Percentage of women and minorities on the rise
CU-Boulder’s second biggest college enrolled record numbers of first-year women and underrepresented minorities in 2015- 16, and preliminary figures suggest it will reach yet a new milestone in the fall.
The number of first-year undergraduate women in the College of Engineering & Applied Science rose 17 percent last year, to 284, from a year earlier. The number of minorities rose 28 percent, to 162.
In all, the 2015 first-year engineering class was comprised of 32 percent women and 18 percent minorities.
Nationwide, engineering remains heavily male and white: in 2014, the most recent year for which statistics were available, 21 percent of all engineering undergraduates were women, while 16 percent were underrepresented minorities.
CU’s total undergraduate engineering population has grown markedly over the last five years, by 33 percent, to 4,253 as of last fall’s census.
The college attributes its changing demographics partly to an evolving recruiting strategy designed to let students know they are wanted at CU, said Amanda Parker (ChemEngr’09; MEngr’ 16), director of access and recruiting.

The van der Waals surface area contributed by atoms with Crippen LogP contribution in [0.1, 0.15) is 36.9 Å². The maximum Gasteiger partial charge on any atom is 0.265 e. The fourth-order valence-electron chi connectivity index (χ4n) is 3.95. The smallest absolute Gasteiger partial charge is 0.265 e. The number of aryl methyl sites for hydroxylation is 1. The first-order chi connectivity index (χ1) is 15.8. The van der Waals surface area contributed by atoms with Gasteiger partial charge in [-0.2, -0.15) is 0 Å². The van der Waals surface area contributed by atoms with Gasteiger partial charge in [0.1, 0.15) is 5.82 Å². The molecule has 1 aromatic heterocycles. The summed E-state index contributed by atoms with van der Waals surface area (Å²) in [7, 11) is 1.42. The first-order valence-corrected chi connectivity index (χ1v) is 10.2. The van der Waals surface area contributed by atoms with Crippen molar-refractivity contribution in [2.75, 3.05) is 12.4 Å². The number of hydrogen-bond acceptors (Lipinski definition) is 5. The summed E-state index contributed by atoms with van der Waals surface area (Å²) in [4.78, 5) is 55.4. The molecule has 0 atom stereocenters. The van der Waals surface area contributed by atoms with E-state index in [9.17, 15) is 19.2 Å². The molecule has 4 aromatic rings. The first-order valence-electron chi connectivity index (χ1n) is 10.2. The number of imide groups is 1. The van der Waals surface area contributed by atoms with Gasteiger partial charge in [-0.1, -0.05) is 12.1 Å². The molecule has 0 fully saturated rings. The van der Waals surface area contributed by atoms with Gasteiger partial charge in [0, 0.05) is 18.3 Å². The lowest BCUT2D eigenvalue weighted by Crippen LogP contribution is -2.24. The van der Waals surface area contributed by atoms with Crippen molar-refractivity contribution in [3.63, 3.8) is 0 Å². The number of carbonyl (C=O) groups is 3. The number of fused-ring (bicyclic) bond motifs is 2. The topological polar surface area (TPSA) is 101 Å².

Other factors include unique campus residences for engineers, expanding opportunities for hands-on engineering projects and the college’s strong national reputation.
“Diversity has the power to change the way our students approach problems by engaging different perspectives and expanding their worldviews,” said Parker. “We’re pleased with the progress, but still have ambitious goals.”
Preliminary figures for 2016-17 indicate the incoming first-year class may be even more diverse than the last.
2010: 172 Women, 93 Underrepresented minorities
2015: 284 Women (a more than 65 percent increase), 162 Underrepresented minorities (a more than 74 percent increase)
The Class of 2015: Enginnering college enrolls most diverse first-year class ever
Diversity has the power to change the way our students approach problems by engaging different perspectives and expanding their worldviews.